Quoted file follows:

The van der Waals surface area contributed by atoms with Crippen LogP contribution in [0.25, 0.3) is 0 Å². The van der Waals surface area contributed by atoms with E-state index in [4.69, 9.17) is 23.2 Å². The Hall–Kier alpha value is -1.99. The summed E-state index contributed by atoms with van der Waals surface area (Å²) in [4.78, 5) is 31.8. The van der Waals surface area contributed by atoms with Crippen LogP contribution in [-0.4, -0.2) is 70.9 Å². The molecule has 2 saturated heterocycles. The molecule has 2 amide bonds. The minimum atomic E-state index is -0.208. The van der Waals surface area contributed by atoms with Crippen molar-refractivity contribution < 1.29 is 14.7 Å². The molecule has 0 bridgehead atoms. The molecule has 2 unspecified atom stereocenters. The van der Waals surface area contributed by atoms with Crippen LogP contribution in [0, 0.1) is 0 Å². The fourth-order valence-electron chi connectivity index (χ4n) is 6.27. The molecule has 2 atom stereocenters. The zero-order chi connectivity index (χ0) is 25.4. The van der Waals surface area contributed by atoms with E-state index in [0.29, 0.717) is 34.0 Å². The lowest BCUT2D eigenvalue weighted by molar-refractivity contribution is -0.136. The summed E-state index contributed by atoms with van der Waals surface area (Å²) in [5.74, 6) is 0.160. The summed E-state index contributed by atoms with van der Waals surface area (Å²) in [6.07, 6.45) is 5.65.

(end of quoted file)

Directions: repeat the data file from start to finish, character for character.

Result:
The van der Waals surface area contributed by atoms with Crippen LogP contribution in [0.25, 0.3) is 0 Å². The van der Waals surface area contributed by atoms with E-state index in [4.69, 9.17) is 23.2 Å². The Hall–Kier alpha value is -1.99. The summed E-state index contributed by atoms with van der Waals surface area (Å²) in [4.78, 5) is 31.8. The van der Waals surface area contributed by atoms with Crippen LogP contribution in [-0.4, -0.2) is 70.9 Å². The molecule has 2 saturated heterocycles. The molecule has 2 amide bonds. The minimum atomic E-state index is -0.208. The van der Waals surface area contributed by atoms with Crippen molar-refractivity contribution < 1.29 is 14.7 Å². The molecule has 0 bridgehead atoms. The molecule has 2 unspecified atom stereocenters. The van der Waals surface area contributed by atoms with Crippen LogP contribution in [0, 0.1) is 0 Å². The fourth-order valence-electron chi connectivity index (χ4n) is 6.27. The molecule has 2 atom stereocenters. The zero-order chi connectivity index (χ0) is 25.4. The van der Waals surface area contributed by atoms with E-state index in [0.29, 0.717) is 34.0 Å². The lowest BCUT2D eigenvalue weighted by molar-refractivity contribution is -0.136. The summed E-state index contributed by atoms with van der Waals surface area (Å²) in [5.74, 6) is 0.160. The summed E-state index contributed by atoms with van der Waals surface area (Å²) in [6.07, 6.45) is 5.65.